In a text to a USC board of trustees member after some students and faculty protested his candidacy, Caslen said, “My character is being assassinated through all this. All my life I have tried to live a life of character, and to see it destroyed through manipulation is about all I can take. I only wish there was a counter-narrative out there, as the press is fully on board with these radical, extremist ideas.”
Now, Caslen is clarifying those remarks, saying his critics were not necessarily “radical” nor “extremist.” Rather, he was referring to those who attacked him personally for things that weren’t true.
“I fought for 43 years for people’s right to protest and express themselves, but there were some comments that were directed at me, my service” that were not accurate, Caslen said Monday. “Certainly, my comments were not on those who opposed my candidacy or that opposed me personally or (that) there was opposition to the process.”
Lyric Swinton, a USC student who helped lead protests against Caslen, said she was “as always, disappointed but not surprised” at Caslen’s comments that surfaced in the text message.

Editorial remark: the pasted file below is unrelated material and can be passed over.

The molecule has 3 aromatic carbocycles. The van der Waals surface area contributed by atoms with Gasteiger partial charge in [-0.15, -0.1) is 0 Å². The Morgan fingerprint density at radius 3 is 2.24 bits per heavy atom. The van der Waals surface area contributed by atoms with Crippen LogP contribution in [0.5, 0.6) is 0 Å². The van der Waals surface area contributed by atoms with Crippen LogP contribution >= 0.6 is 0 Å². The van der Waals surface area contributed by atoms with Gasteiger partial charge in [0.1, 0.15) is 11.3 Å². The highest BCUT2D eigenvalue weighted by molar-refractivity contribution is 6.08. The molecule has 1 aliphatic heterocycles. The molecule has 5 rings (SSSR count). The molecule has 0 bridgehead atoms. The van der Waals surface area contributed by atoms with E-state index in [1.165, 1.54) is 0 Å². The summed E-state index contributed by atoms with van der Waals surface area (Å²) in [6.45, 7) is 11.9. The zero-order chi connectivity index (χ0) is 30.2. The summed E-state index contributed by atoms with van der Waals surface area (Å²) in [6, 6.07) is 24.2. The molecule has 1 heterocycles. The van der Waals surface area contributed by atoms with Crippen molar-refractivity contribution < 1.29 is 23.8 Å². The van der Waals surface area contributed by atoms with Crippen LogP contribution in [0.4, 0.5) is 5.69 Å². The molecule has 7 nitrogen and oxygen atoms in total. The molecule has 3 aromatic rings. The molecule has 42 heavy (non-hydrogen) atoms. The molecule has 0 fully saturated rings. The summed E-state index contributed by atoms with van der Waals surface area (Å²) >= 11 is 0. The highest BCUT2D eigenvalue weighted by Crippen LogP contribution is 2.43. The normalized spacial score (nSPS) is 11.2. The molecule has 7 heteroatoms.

Caslen’s road to USC’s presidency was a controversial one.
Caslen was first named among four finalists in April. All of those finalists were men, and only one was a person of color, which drew protests against USC’s board of trustees. Later, students and some faculty protested against Caslen specifically for his role in the Iraq War, his lack of a doctorate degree and comments he made about sexual assault (though, those comments were likely taken out of context), according to previous articles from The State.
The board, too, was split on Caslen and they decided to reopen the search. However, in July, S.C. Gov. Henry McMaster began calling board members asking them to support Caslen. After that, the board voted 11-8 (with one abstention) to approve Caslen as USC president.
The board was also split as to whether or not the opposition to Caslen was ‘radical,’ according to text messages The State obtained through the S.C. Freedom of Information Act.
“I can promise you that the students at (the) university and faculty are not radicals,” USC Trustee Charles Williams said in a text message to a fellow board member.
Another board member disagreed.
“I watched Fox News and the radical left is trying to control all conservatives on university campuses, including our board,” one board member said. “I was already in favor of Caslen when the radical left faculty and students ‘threatened’ us several members jumped ship. Not me!!”
That board member appears to be Bubba Fennell. However, Fennell has denied making these comments when reporters from The State reached him for a previous story.
“I don’t recall saying anything like that, and I think I would have enough sense not to put that in an email,” Fennell said in a previous article from The State.